Also in those days of silent movies he worked on explaining a film that had been made on Einstein’s theory of relativity; in those days a film was accompanied by an “explicateur” and Kramers did that to earn some extra money. In those days you also had to have an orchestra, so first you had to have a musical introduction, and Kramers said, “We selected the ‘Ouverture Egmont’ to introduce that film.” I asked him why Egmont and he said, “It’s a good introduction to relativity.” I have not quite been able to understand why, but probably that is due to my lack of musical feeling; anyway, Egmont was chosen, perhaps because the orchestra probably had a rather limited repertoire. Kramers later said he could never hear Egmont being played without thinking of aspects of relativity, and when the last chord crashed, he would have to step forward and say “Mine Darner og Herrer" and begin to speak about relativity. He also told me that that was the occasion upon which he acquired some of the professional’s attitude when you know you can give the same performance any number of times, which we usually don’t reach as physicists.

Rosenfeld:

There used to be a huge piece of quartz crystal on the mantelpiece in Bohr’s office, and he explained that this actually had been stolen from the mineralogical museum; when Krarners went around lecturing about physics, he carried it in his coat pocket to show what nature could do with atoms.

Casimir:

There is still the whole question of the relations between Ehrenfest and Pauli, which are well known and have often been told, of course. That was very curious. Ehrenfest had great admiration as well as great liking for Pauli, but at the same time he felt slightly ill at ease with him. The result was that they were always making nasty remarks to one another, some of which have become quite famous. One of the more funny things is this, and I think the piece of writing is worth reading. When Ehrenfest presented the Lorentz medal to Pauli at the Academy of Science in Amsterdam he made the presentation and made a beautiful address to Pauli about Pauli’s work and so on, This probably is in Ehrenfest’s collected papers, but there is one little thing which is not there, This being a rather formal occasion, Ehrenfest had said it was rather inportant that Pauli come in a nice black suit or something suitable for the occasion and this Pauli at first refused to do, but then said, “Well, I’m wining to do that but you will have to mention this in your presentation address.” And Ehrenfest did, but it is not in the printed version, but it is almost. [leafing through Ehrenfest’ s Collected Scientific Papers to p.619. After explaining that it is because of the exclusion principle that a piece of metal is so voluminous, Ehrenfest says “Sie muessen zugeben, Herr Pauli: Durch eine partielle Aufhebung Ihres Verbotes koennten Sie uns von gar vielen Sorgen des Alltags befreien; zum Beispiel vom Verkehrsproblem unserer Strassen.” And then he said in his presentation, “Und auch von dem Problem, wie man die Kosten fuer schoene neue schwarze Festkleidung etwas herabsetzen koennte.” Pauli, of course, had been waiting for it. That was quite interesting, and interesting also is this paper he wrote quite later on, “Einige die Quantenmechanik betreffenden Erkundigungsfragen” to which Pauli also wrote an answer; I think that answer is also in a way quite significant, because you would see some of Pauli’s attitudes there. Well, that’s about Kramers. Ehrenfest, of course, was in a way a magnificent lecturer. I wouldn’t call it a shortcoming, but I have mentioned that he stressed the logical content and the structure of the theory rather than its quantitative applications; still, he always looked for very striking, graphical ways of expressing himself, illustrating things by means of simple models, etc.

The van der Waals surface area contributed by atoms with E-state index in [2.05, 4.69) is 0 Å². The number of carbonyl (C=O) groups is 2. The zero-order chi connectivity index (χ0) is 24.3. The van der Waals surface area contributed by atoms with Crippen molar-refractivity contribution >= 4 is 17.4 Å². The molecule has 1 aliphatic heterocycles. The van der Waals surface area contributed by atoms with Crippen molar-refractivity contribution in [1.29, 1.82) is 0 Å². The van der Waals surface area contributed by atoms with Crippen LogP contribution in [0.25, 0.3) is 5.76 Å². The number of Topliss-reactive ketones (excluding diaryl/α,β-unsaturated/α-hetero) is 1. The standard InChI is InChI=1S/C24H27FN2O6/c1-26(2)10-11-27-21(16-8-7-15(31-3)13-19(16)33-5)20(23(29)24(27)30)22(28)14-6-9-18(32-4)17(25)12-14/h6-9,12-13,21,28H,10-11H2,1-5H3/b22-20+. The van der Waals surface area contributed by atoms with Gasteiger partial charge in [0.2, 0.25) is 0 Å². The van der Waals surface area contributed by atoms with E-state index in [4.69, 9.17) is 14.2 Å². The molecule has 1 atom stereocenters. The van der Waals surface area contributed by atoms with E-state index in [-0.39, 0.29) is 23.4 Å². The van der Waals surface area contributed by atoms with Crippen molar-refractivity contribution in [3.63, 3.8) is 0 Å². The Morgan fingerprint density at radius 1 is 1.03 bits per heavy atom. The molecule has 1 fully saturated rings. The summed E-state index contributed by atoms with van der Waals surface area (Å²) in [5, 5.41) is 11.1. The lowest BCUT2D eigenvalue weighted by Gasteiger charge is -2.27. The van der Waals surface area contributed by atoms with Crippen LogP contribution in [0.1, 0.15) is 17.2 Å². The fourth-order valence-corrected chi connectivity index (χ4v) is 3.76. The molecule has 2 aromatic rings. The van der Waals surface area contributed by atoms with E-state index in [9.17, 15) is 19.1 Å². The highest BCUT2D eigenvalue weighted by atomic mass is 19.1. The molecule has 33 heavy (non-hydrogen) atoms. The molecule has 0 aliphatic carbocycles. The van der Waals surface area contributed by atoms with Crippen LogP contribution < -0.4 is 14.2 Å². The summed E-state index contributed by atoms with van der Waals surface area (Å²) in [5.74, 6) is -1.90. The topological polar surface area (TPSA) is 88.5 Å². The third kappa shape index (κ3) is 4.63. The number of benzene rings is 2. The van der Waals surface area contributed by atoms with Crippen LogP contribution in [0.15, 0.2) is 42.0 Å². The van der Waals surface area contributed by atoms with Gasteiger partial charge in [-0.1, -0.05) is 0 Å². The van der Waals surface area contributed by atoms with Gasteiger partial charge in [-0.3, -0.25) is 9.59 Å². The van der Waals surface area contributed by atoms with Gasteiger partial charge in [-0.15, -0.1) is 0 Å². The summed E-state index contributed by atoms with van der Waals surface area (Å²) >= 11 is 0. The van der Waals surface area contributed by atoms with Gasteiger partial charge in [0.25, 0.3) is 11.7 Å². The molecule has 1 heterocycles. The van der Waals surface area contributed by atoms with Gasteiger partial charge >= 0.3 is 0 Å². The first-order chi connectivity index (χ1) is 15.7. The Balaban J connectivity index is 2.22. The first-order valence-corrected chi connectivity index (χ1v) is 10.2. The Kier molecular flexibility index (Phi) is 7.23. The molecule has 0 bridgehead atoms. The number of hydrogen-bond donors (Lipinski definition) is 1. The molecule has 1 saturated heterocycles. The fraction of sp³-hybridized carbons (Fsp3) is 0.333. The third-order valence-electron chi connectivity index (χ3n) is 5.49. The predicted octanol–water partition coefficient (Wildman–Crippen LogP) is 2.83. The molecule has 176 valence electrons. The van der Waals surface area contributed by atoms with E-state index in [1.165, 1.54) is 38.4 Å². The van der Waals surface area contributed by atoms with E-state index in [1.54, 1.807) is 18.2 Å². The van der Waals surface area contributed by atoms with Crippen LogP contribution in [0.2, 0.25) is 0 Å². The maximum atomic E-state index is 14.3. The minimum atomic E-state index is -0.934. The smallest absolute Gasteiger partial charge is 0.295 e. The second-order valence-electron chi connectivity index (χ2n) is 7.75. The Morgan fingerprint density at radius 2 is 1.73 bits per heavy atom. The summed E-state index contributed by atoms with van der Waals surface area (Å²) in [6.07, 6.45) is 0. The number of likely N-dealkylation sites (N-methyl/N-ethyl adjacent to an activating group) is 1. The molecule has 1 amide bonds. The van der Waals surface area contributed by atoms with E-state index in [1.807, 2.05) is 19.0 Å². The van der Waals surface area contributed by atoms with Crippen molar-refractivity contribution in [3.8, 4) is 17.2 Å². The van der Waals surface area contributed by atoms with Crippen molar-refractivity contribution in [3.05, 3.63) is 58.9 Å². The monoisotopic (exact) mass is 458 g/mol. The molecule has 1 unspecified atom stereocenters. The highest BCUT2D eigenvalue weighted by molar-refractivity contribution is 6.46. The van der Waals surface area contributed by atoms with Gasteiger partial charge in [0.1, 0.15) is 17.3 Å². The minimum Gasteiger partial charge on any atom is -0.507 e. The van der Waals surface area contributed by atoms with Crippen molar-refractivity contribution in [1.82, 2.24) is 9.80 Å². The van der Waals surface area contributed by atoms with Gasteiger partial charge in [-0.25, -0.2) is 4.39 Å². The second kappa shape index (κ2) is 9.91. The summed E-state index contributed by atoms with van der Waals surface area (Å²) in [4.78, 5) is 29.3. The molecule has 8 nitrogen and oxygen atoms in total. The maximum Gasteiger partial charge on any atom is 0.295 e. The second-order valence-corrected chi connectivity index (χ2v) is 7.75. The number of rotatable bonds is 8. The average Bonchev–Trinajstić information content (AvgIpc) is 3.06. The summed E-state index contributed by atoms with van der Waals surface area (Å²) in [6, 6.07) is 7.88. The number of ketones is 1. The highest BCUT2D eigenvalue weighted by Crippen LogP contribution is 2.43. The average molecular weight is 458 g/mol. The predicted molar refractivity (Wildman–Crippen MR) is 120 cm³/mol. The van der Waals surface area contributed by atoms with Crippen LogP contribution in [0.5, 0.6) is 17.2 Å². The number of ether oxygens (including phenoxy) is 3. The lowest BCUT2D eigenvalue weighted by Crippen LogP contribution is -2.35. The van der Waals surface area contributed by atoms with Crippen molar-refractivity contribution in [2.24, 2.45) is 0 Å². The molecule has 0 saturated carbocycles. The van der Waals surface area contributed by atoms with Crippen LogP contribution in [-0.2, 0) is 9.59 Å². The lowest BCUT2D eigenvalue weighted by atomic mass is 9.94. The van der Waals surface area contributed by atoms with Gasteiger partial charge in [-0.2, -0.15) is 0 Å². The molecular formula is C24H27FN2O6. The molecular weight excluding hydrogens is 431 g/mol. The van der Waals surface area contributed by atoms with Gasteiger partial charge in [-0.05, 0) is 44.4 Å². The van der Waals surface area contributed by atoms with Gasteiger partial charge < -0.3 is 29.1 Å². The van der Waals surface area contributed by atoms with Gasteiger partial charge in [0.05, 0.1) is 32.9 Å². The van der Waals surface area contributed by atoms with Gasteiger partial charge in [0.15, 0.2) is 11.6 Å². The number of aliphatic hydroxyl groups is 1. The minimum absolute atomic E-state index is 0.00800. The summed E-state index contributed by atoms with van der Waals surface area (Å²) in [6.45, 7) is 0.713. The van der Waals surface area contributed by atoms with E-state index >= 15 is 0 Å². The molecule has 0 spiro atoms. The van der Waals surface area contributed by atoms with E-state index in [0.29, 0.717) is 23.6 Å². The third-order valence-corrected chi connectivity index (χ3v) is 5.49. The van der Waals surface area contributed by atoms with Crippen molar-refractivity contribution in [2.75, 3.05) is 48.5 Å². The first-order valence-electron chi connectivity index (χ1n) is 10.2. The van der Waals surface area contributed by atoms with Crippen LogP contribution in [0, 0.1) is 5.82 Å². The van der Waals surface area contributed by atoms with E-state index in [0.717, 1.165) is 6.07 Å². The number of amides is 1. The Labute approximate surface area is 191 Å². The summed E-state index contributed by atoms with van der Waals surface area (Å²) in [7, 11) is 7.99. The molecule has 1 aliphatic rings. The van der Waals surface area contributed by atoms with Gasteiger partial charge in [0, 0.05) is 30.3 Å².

Kuhn:

To what extent do you suppose the problems of converting to quantum mechanics contributed to the discontents that ultimately led to his suicide? I gather the conversion would have been difficult for anybody but perhaps more difficult for Ehrenfest’s sort of mind than it would have been for some others because of the mathematics it involved.

Casimir: